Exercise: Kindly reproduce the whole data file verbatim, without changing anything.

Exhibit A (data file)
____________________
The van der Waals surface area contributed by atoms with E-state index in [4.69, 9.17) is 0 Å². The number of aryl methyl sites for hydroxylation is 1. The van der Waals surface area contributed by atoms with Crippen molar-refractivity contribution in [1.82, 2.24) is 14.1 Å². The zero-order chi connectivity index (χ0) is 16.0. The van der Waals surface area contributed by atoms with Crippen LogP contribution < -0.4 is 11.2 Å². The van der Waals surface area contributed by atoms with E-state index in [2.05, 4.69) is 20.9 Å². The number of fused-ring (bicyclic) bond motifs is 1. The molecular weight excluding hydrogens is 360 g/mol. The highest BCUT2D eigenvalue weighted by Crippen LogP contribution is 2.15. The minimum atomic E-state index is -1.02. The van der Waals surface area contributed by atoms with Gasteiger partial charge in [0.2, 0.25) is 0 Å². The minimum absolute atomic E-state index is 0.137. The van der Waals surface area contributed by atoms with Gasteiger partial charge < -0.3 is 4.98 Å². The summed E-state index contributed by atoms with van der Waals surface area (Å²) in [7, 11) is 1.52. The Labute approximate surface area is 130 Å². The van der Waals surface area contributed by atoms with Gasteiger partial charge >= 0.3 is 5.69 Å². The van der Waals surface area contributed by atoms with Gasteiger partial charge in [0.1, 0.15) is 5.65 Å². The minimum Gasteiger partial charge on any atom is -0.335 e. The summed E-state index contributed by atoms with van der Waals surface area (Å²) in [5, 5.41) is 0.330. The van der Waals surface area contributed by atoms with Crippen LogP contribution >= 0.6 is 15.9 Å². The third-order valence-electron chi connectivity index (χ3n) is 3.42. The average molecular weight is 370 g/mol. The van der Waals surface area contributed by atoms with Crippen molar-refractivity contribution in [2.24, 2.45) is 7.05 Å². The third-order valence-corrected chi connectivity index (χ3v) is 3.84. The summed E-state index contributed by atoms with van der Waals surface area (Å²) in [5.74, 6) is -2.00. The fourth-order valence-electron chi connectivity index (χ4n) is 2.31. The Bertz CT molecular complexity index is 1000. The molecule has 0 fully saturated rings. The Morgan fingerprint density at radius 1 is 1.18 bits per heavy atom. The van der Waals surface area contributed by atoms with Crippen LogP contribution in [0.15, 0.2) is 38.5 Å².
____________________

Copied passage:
The van der Waals surface area contributed by atoms with E-state index in [4.69, 9.17) is 0 Å². The number of aryl methyl sites for hydroxylation is 1. The van der Waals surface area contributed by atoms with Crippen molar-refractivity contribution in [1.82, 2.24) is 14.1 Å². The zero-order chi connectivity index (χ0) is 16.0. The van der Waals surface area contributed by atoms with Crippen LogP contribution < -0.4 is 11.2 Å². The van der Waals surface area contributed by atoms with E-state index in [2.05, 4.69) is 20.9 Å². The number of fused-ring (bicyclic) bond motifs is 1. The molecular weight excluding hydrogens is 360 g/mol. The highest BCUT2D eigenvalue weighted by Crippen LogP contribution is 2.15. The minimum atomic E-state index is -1.02. The van der Waals surface area contributed by atoms with Gasteiger partial charge in [0.2, 0.25) is 0 Å². The minimum absolute atomic E-state index is 0.137. The van der Waals surface area contributed by atoms with Gasteiger partial charge < -0.3 is 4.98 Å². The summed E-state index contributed by atoms with van der Waals surface area (Å²) in [7, 11) is 1.52. The Labute approximate surface area is 130 Å². The van der Waals surface area contributed by atoms with Gasteiger partial charge >= 0.3 is 5.69 Å². The van der Waals surface area contributed by atoms with Gasteiger partial charge in [0.1, 0.15) is 5.65 Å². The minimum Gasteiger partial charge on any atom is -0.335 e. The summed E-state index contributed by atoms with van der Waals surface area (Å²) in [5, 5.41) is 0.330. The van der Waals surface area contributed by atoms with Crippen LogP contribution >= 0.6 is 15.9 Å². The third-order valence-electron chi connectivity index (χ3n) is 3.42. The average molecular weight is 370 g/mol. The van der Waals surface area contributed by atoms with Crippen molar-refractivity contribution in [2.24, 2.45) is 7.05 Å². The third-order valence-corrected chi connectivity index (χ3v) is 3.84. The summed E-state index contributed by atoms with van der Waals surface area (Å²) in [5.74, 6) is -2.00. The fourth-order valence-electron chi connectivity index (χ4n) is 2.31. The Bertz CT molecular complexity index is 1000. The molecule has 0 fully saturated rings. The Morgan fingerprint density at radius 1 is 1.18 bits per heavy atom. The van der Waals surface area contributed by atoms with Crippen LogP contribution in [0.15, 0.2) is 38.5 Å².